At any prestigious horse show, it’s hard to miss super groom Luis Ruiz. He’s always at the ring with one of Maria Rasmussen’s hunters, and he’s prepared to win with a towel hanging from his belt loop and a grooming backpack in tow.
“Luis is my right-hand man,” said Rasmussen, who owns and operates Sea Change Farm out of Wellington, Florida. “We cannot function on a daily basis without him.”
Ruiz, 38, came to the U.S. in 2001 when he was 15. He learned about cows and horses on his family’s farm in Guanajuato, Mexico. “I worked more with the cows because we only had two horses there,” he said. “When I first came to America, I spent three months working in the fields in California.”
A move to Chicago led to a job with Lynn Jayne at Our Day Farm in Elgin, Illinois. Ruiz was there for five years, traveling to Wellington to work the Winter Equestrian Festival four times. After that, he went to work for Forest Hill Farm in Chicago, where he first met Rasmussen in 2010.
“We worked together for three years there, and then I followed Maria when she opened Sea Change,” he explained. “And I’ve been here ever since.”
Sea Change Farm spends a lot of the year on the road, and Ruiz travels with it, managing the grooms and 15 to 20 horses. When they’re at home, Ruiz oversees 20 to 25 horses, and he knows them intimately.
“Luis knows all of his horses like the back of his hand,” Rasmussen said. “He always calls me if he thinks a horse doesn’t look right. He always does extra for all of the horses, and he goes above and beyond for everyone.”
In 2021 Ruiz received the Shapley’s Grooms’ Award for Best Turned Out Horse with Hobbs Lane in the WCHR 3’3” Junior Challenge at the Capital Challenge Horse Show in Upper Marlboro, Maryland.
Rasmussen’s assistant trainer, Katie Wood, relies on Ruiz, especially at WEF. Wood, 33, has spent the past two years working with him.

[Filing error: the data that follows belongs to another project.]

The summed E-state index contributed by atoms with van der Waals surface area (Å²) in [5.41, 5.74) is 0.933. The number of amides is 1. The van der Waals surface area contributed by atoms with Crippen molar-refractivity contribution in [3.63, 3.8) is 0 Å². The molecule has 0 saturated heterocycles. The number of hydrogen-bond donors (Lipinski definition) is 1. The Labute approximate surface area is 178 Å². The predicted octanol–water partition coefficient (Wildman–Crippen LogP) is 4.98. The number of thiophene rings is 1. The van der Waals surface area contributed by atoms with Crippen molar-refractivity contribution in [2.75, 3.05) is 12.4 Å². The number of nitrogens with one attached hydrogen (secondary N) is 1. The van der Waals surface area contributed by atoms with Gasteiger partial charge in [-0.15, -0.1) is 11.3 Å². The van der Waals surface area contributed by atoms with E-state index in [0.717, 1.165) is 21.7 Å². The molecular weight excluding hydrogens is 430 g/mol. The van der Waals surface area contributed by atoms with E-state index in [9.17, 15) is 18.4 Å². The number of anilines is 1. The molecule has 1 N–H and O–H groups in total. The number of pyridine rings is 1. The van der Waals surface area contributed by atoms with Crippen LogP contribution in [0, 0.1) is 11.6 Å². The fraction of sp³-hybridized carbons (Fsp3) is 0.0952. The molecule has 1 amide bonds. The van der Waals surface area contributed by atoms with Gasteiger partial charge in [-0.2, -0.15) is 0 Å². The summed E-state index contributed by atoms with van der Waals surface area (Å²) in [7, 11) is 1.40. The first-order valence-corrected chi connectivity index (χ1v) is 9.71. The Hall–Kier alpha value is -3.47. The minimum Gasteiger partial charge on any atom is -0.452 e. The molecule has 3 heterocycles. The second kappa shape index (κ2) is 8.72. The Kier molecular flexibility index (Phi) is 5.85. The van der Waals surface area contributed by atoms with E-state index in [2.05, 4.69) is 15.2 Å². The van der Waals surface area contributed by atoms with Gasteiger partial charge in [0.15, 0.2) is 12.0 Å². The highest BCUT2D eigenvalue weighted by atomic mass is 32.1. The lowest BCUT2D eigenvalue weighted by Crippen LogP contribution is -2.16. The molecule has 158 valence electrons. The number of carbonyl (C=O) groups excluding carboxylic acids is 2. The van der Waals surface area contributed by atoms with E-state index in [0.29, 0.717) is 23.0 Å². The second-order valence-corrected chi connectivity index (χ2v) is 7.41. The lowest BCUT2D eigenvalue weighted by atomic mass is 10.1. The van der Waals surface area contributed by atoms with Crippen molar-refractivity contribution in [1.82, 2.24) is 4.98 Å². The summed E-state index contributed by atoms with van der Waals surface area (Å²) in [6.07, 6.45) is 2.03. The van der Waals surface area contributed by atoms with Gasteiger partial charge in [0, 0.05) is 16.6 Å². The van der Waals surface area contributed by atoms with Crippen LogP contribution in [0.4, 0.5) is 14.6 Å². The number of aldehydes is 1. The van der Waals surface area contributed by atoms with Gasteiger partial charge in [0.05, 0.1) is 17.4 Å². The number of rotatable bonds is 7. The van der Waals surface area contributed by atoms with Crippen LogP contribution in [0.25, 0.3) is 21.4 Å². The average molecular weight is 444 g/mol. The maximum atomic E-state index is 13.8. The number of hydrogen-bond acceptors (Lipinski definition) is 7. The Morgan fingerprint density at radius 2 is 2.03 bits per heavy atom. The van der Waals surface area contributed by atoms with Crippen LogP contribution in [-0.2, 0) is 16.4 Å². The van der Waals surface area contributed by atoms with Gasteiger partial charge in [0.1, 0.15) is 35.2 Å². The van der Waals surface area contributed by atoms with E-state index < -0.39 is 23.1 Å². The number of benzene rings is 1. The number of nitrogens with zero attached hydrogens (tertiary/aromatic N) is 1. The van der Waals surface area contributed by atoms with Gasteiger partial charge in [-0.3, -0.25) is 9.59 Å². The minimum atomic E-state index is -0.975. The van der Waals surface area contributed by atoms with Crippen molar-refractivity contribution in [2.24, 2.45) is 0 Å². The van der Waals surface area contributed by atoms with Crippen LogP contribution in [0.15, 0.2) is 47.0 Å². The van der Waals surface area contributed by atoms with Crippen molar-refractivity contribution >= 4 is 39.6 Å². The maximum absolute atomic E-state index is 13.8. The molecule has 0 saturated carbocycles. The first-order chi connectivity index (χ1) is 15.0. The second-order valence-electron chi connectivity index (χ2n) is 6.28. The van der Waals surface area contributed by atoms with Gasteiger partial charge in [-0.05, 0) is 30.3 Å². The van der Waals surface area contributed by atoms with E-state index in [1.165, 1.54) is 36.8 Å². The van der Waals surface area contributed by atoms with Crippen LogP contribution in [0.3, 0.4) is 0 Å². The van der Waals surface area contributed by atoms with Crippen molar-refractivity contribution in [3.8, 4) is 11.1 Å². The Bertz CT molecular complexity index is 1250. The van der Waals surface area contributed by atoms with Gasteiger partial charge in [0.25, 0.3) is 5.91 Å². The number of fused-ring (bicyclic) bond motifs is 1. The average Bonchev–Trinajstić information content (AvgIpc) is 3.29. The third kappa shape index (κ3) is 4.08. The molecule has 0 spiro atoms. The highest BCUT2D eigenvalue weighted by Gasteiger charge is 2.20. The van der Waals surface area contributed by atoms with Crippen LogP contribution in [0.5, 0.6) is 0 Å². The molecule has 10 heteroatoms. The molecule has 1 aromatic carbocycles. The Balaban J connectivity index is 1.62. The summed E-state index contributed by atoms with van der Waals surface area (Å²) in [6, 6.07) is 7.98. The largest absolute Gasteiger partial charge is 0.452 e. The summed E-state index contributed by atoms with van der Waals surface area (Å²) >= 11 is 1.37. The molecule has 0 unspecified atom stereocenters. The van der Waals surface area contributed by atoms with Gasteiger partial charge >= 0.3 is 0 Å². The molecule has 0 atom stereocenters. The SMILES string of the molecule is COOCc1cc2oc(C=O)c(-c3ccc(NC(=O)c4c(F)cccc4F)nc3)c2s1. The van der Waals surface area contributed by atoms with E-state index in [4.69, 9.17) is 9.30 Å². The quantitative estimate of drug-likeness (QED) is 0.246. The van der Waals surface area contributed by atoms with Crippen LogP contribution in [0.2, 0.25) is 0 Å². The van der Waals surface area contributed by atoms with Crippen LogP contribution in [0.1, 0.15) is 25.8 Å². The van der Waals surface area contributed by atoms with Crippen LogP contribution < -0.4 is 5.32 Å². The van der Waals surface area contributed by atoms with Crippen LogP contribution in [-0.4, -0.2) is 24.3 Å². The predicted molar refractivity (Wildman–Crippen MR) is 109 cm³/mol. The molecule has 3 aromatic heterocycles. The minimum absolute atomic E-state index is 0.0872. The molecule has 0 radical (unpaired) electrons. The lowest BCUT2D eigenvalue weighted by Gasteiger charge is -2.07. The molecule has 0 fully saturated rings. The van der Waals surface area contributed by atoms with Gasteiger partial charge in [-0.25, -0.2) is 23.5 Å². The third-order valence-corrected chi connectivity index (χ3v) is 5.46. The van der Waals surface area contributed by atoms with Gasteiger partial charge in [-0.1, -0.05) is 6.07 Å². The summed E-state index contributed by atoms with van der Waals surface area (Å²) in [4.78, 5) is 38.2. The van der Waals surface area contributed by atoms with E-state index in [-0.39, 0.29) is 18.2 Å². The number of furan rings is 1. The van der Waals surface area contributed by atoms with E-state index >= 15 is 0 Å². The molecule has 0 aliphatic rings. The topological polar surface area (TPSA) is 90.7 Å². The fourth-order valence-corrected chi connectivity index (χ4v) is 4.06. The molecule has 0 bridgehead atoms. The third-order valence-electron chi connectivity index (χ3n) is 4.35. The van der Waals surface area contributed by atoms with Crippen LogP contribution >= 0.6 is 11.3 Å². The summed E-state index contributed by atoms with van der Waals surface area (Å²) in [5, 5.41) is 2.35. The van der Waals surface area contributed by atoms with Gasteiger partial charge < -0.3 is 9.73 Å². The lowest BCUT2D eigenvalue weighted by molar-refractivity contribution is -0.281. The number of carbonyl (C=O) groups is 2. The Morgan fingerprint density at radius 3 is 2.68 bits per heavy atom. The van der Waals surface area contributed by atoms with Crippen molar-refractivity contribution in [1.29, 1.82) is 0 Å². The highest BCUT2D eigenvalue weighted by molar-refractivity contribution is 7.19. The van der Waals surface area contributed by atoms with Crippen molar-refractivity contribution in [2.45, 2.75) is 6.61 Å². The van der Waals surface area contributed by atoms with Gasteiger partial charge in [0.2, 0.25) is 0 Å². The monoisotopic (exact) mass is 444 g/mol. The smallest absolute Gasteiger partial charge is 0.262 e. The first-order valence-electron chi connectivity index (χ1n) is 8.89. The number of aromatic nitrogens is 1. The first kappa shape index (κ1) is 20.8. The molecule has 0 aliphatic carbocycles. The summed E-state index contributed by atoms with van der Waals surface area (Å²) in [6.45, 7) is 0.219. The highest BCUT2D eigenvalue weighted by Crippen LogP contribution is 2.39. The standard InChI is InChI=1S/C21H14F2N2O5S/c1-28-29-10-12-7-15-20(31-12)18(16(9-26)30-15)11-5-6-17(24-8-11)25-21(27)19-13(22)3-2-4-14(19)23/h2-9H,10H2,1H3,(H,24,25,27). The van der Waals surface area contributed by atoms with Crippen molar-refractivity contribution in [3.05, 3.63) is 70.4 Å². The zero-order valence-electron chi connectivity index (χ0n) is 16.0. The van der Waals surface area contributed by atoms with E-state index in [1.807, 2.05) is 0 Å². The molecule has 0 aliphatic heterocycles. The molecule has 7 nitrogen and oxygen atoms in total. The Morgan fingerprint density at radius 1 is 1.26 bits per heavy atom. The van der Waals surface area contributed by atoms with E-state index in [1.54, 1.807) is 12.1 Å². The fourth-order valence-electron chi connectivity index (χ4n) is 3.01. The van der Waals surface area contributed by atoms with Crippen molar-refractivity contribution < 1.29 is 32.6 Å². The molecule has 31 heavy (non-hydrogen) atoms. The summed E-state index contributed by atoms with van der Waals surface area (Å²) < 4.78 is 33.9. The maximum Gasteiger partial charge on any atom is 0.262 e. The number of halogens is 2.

“I couldn’t do my job without him,” she said.
Sea Change rents two barns at two different farms in Grand Prix Village, and that makes for a lot of running back and forth.
“Sometimes I get stuck at the show or at the other barn, but I know he’s getting things done at the barn,” Wood said. “He’s got a lot of responsibility. He does a majority of the longeing, manages our guys, and he keeps up with what’s happening at the horse show through the ShowGrounds Live app to make sure we’re not missing classes. It’s nice to have a team behind you because I certainly cannot do it all myself.”
Ruiz’s favorite part of the job is watching his horses go well.
“When we win, it is very special to me,” he said. “When they win, I feel good. We work so hard to help all of the horses every day; it’s nice to see the hard work pay off. I also love it when Maria wins the hunter derbies—they’re such special classes. You’re making memories that you will remember forever.”
One of Ruiz’s favorite horses is Sunset View Farm LLC’s Worthy, an 11-year old Holsteiner gelding by Cannavaros who competes in the 3’6” performance hunters and hunter derbies with Rasmussen and did the small junior hunters with owner Sydney Hamel before Hamel left for college.
“Worthy is so nice and sweet,” Ruiz explained. “When he first came here, he was scared and a little wild. I did a lot of work with him, and now he’s a different horse.”
Ruiz always has Worthy’s favorite treat, a banana, on hand after he shows, and the pair make quite a content picture on their way back to the barn after a good class, often accompanied by Maria’s dog, Simon.
Rasmussen jokes that Simon thinks Ruiz is his owner. “If I’m on the phone and I pull up to the barn, Simon starts whining if I don’t let him out of the car immediately,” she said with a laugh. “He will follow Luis around all day long.”
Ruiz’s favorite show every year is the Devon Horse Show in Devon, Pennsylvania. It’s been canceled for the past two years due to COVID-19 restrictions, but Ruiz is excited to go in 2022.
“It’s an important show; there’s lots of winning there,” he said. “It’s warm there at that time of year—I love indoors too, but it’s too cold there sometimes!”
One of the qualities that Wood admires most about Ruiz is his work ethic.
“His hours can be so long, but he never complains,” Wood said. “He makes sure to set the example for the other guys and teaches them how to do things properly. Above all else, I always know the horse’s well-being comes first.”
In 2019 Ruiz, who lives with his wife, Norma, and two sons, Junior, 13, and Angel, 10, started a quest for his U.S. citizenship. With the help of Jill Abrams, one of Rasmussen’s clients, Ruiz did virtual tutoring while on the road at horse shows.
“He studied so hard for this test; we are all so proud of him,” Rasmussen said. “The hardest part is how the questions are worded, and he did so much studying to make sure he would understand.”
In July 2021, Ruiz took his written citizenship test and passed. In February 2022, he attended the swearing-in ceremony and officially became a U.S. citizen.
“It’s been so many years of this process,” he said. “I’m so excited for this. I’ve done so much work to make this happen.”